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Lower extremity vascular injuries: increased mortality for minorities and the uninsured?
Surgery
PUBLISHED: 02-17-2011
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There is increasing evidence to suggest that racial disparities exist in outcomes for trauma. Minorities and the uninsured have been found to have higher mortality rates for blunt and penetrating trauma. However, mechanisms for these disparities are incompletely understood. Limiting the inquiry to a homogenous group, those with lower extremity vascular injuries (LEVIs), may clarify these disparities.
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Racial/ethnic heterogeneity in the socioeconomic patterning of CVD risk factors: in the United States: the multi-ethnic study of atherosclerosis.
J Health Care Poor Underserved
PUBLISHED: 02-15-2011
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Many studies document racial variation, gender differences, and socioeconomic status (SES) patterning in cardiovascular disease (CVD) risk factors but few studies have investigated heterogeneity in SES differences by race/ethnicity or gender. Using data from the Multi-Ethnic Study of Atherosclerosis (N=6,814) and stratified regression models, we investigated race/ethnic differences in the SES patterning of diabetes, hypertension, smoking, and body mass index (BMI). Inverse socioeconomic gradients in hypertension, diabetes, smoking, and BMI were observed in White and Black women but associations were weaker or absent in Hispanic and Chinese women (except in the case of diabetes for Hispanic women). Even greater heterogeneity in social patterning of risk factors was observed in men. In White men all four risk factors were inversely associated with socioeconomic position, although often associations were only present or were stronger for education than for income. The inverse socioeconomic patterning was much less consistent in men of other races/ethnic groups, and higher SES was associated with higher BMI in non-White men. These findings have implications for understanding the causes of social patterning, for the analysis of SES adjusted race/ethnic differences, and for the targeting of interventions.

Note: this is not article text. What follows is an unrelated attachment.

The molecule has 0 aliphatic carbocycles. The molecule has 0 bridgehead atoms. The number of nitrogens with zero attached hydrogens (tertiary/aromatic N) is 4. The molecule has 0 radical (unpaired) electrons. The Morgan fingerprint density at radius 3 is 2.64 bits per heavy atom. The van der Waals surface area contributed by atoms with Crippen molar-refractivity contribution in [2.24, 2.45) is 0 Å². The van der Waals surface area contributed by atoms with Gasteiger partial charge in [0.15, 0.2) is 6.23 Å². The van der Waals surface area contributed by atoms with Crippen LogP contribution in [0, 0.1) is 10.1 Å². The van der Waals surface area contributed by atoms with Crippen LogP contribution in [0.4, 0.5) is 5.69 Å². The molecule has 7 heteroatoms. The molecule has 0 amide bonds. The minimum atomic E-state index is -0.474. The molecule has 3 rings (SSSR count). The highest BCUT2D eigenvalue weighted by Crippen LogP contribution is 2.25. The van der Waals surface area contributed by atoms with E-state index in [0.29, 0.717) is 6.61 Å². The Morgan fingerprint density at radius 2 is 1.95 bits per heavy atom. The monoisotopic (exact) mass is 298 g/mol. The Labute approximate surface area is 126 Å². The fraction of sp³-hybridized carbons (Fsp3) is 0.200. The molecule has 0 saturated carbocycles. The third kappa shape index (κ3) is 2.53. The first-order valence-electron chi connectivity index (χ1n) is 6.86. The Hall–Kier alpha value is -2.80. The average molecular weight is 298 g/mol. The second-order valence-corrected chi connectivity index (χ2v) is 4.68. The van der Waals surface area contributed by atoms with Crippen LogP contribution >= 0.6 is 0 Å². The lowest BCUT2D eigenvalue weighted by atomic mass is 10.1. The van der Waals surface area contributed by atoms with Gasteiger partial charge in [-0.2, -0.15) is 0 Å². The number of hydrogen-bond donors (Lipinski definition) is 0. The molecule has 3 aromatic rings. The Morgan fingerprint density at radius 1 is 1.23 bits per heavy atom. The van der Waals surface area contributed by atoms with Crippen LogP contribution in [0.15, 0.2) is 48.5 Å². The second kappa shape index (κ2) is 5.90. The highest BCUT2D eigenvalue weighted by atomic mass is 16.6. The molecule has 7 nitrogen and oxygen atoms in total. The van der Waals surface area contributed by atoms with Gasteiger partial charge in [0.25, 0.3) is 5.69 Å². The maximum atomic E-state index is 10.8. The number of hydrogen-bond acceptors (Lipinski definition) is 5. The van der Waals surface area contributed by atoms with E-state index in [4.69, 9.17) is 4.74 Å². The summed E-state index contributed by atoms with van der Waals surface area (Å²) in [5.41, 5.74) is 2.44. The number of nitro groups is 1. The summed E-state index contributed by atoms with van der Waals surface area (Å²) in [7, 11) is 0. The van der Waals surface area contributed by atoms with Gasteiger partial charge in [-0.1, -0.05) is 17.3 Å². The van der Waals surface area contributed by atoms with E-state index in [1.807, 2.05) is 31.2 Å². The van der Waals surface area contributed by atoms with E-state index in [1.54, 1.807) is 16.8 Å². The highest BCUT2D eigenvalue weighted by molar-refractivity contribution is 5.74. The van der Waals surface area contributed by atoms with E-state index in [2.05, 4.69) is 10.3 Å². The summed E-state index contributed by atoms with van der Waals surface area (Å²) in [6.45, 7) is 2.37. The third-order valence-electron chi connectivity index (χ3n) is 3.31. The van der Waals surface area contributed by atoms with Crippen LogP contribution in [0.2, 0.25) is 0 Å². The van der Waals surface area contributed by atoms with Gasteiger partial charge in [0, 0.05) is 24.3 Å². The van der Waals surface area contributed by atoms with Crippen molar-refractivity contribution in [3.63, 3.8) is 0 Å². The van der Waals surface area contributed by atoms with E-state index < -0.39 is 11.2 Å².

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Type II diabetes mellitus is associated with decreased measures of lung function in a clinical setting.
Respir Med
PUBLISHED: 02-08-2011
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Type II diabetes mellitus has been associated with reduced forced expiratory volume in first second (FEV(1)) and forced vital capacity (FVC). We investigated if this relationship is maintained in a clinical setting, independent of respiratory infections and heart failure.
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Maintaining a high physical activity level over 20 years and weight gain.
JAMA
PUBLISHED: 12-16-2010
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Data supporting physical activity guidelines to prevent long-term weight gain are sparse, particularly during the period when the highest risk of weight gain occurs.
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Racial/ethnic differences in the association of triglycerides with other metabolic syndrome components: the Multi-Ethnic Study of Atherosclerosis.
Metab Syndr Relat Disord
PUBLISHED: 10-19-2010
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The aim of this study was to examine whether there are ethnic differences in the association of triglycerides (TG) with waist circumference (WC), blood pressure, high-density lipoprotein cholesterol (HDL-C), fasting glucose, and insulin resistance and to examine the disparities in the prevalence of the metabolic syndrome components between African Americans and non-Hispanic whites who do not have hypertriglyceridemia.
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Pre-pregnancy stress reactivity and pregnancy outcome.
Paediatr Perinat Epidemiol
PUBLISHED: 08-12-2010